Intersession 2015

Course Descriptions

Field Education

Clinical Pastoral Education

This course is for Starr King students engaged in part-time or full-time Clinical Pastoral Education.  Participate in ministry to persons, and in individual group reflection upon that ministry. Theoretical material from theology, the behavioral sciences, and pastoral care.  Integrates theological understanding and knowledge of behavioral science into pastoral functioning.  Upon completion, a written evaluation from the program supervisor will be placed into the student’s permanent files.  Discuss first with your advisor and then faculty. Final evaluation from CPE supervisor needs to be sent to faculty by the last day of the semester to receive credit. Every year SKSM offers an orientation to CPE and to the application process; students are responsible for applying and securing a place in a CPE program. Please check the SKSM Student Handbook for more information.

Session

January Intersession 2015

Instructors

Course Type

Field Education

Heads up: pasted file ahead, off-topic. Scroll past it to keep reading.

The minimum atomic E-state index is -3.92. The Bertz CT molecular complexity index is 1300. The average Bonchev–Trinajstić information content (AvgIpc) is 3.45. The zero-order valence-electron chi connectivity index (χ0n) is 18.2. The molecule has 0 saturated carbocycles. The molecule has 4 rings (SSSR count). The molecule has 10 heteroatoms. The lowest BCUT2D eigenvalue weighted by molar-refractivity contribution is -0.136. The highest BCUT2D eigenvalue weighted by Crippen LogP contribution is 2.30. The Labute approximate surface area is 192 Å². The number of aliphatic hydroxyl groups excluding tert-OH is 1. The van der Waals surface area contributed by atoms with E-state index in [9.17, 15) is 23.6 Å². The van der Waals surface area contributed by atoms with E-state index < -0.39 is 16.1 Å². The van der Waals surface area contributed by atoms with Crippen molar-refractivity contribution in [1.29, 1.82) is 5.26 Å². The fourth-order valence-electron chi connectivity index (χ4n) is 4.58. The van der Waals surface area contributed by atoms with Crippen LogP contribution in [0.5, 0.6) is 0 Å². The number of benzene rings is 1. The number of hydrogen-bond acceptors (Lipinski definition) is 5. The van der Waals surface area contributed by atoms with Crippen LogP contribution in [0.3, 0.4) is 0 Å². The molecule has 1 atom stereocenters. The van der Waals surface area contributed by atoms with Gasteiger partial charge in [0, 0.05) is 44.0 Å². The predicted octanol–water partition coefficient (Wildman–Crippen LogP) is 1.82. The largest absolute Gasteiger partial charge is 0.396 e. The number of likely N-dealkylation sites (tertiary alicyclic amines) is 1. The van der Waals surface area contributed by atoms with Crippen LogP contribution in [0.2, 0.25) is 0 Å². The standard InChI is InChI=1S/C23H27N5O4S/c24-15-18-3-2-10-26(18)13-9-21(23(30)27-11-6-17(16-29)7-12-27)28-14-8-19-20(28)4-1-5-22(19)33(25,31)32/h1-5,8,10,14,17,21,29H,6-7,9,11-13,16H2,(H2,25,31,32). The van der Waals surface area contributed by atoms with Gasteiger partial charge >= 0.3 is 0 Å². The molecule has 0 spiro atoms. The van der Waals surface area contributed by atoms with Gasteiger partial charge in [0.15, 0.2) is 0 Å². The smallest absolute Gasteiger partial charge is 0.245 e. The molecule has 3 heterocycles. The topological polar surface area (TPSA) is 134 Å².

Location

Off-site

Course ID

FE 4012

Pin Required

No

Course Size

1 – 30

Units

1-4

Community Field Work January Intersession

Field work describes an involvement in community work for up to 15 hours a week with the ongoing support of a mentor. Community Field Work includes work in gender, racial and economic justice, queer activism, disability advocacy, immigration issues, environmental responsibility, civil liberties protection, HIV response, youth at risk, peace building, participating in a fundraising campaign for a non for profit or grassroots organization, chaplaincy, teaching and more. Students should discuss the field work opportunity with their advisor before making arrangements with the professor. Student and community mentor should discuss and sign a learning agreement before the official beginning of the field work experience. Midterm and final student/mentor evaluations will also be required by midterm and the last day of SKSM classes. All forms available from the professor at the beginning of the semester and on the SKSM Website. Please see Student Handbook for more information.

Session

January Intersession 2015

Instructors

Course Type

Field Education

Location

Off-site

Course ID

FE 4061

Pin Required

Yes

Course Size

1 – 30

Units

0.5-2

Immersion

No courses found

Intensive

ECO Core Intensive: Educating to “Create Just and Sustainable Communities that Counter Oppressions”